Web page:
Degrees for a Career in Finance
Are you interested in a career in finance? The hardest part about getting there could be choosing among your many options. If investments tickle your fancy, then you may have a rosy future as a financial analyst. If you're a people person, then personal financial advising could be the job you love to wake up for every morning. Other common careers in finance include:
- Credit analyst
- Investment manager
- Stock broker
- Budget analyst
- Loan officer
- Public accountant
While each career has some similar education requirements -- a strong background in math is a must, for example -- there are top degrees in finance for any career you choose. Learning about the best degree programs can help you select an educational pathway that leads to your dream job.
What You Can Do with an Associate's Degree in Finance
If you're starting from square one and want a relatively quick education to enter the world of finance, consider an associate's degree. An associate's degree in finance could be the best college degree if you want to work as a bank teller, collector, or in an administrative support position at a financial agency, whether insurance company, investment firm, or other financial business.
Bachelor's Degree: College Degrees for Entry-Level Jobs
Most other careers in finance require a minimum of a bachelor's degree, the best degree for many entry-level jobs:
- Loan officers usually need a bachelor's degree in finance, economics, or a related field.
- Accountants and auditors generally enter the field with a bachelor's in accounting or finance.
- Financial advisers and financial analysts with a bachelor's degree in accounting, finance, economics, or business mathematics usually have the best opportunities.
- Top degrees for financial services sales agents include a bachelor's in finance, accounting, economics, or marketing.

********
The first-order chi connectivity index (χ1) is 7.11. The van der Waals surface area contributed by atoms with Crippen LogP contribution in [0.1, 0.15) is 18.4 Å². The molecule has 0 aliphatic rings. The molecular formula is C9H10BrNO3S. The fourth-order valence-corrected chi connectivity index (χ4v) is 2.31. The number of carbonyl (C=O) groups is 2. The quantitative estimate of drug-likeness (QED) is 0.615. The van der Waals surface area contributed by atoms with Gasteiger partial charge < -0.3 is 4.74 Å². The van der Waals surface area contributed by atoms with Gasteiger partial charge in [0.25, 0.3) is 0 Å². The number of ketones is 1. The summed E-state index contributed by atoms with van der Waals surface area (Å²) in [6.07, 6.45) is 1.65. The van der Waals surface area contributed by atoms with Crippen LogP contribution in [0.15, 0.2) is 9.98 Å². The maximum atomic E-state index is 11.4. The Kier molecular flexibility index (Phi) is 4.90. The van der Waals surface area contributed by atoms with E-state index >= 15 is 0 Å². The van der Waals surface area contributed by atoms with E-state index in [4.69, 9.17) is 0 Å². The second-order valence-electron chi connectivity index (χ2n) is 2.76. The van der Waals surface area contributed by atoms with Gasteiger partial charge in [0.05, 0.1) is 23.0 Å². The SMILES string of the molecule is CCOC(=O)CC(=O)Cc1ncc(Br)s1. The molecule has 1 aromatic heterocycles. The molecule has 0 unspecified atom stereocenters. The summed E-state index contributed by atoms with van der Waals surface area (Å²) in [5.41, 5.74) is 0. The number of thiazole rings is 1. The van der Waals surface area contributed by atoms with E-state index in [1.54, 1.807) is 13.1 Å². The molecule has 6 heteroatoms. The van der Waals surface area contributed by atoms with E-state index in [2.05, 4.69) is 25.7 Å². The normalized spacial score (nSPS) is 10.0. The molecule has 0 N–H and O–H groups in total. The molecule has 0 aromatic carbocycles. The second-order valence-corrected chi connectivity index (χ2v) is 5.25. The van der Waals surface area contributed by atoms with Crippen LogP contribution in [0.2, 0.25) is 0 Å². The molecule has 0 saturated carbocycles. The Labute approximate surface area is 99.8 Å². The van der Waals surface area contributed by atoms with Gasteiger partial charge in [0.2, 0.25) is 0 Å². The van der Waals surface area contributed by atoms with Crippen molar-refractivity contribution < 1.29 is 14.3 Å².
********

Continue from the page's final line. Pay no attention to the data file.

Degree Programs at a Master's Level
Many professionals in finance don't want to hold entry-level jobs indefinitely. Sometimes employees move up the ladder through additional training and job experience, while in other situations, a master's degree is what's needed to move into a higher-level job.
For example, in the realm of investment banking, college graduates are generally hired as analysts. After two or three years on the job and extensive training, successful employees move to the associate level. Job applicants who recently obtained an MBA, however, often start their careers at the associate's level and can move more quickly into a position as a vice president.
For other careers, the best degree in finance -- that is, the one you need to secure a job -- is a master's degree, whether a master of business administration (MBA) with a concentration in finance, or a master of science in finance. They are the best degrees for:
- Budget analysts
- Financial analysts (non-entry level)
- High-level financial managers
In general, a master's degree is a top degree for anyone with experience working in finance who wants to broaden his knowledge of the field and significantly increase his job opportunities and earning potential.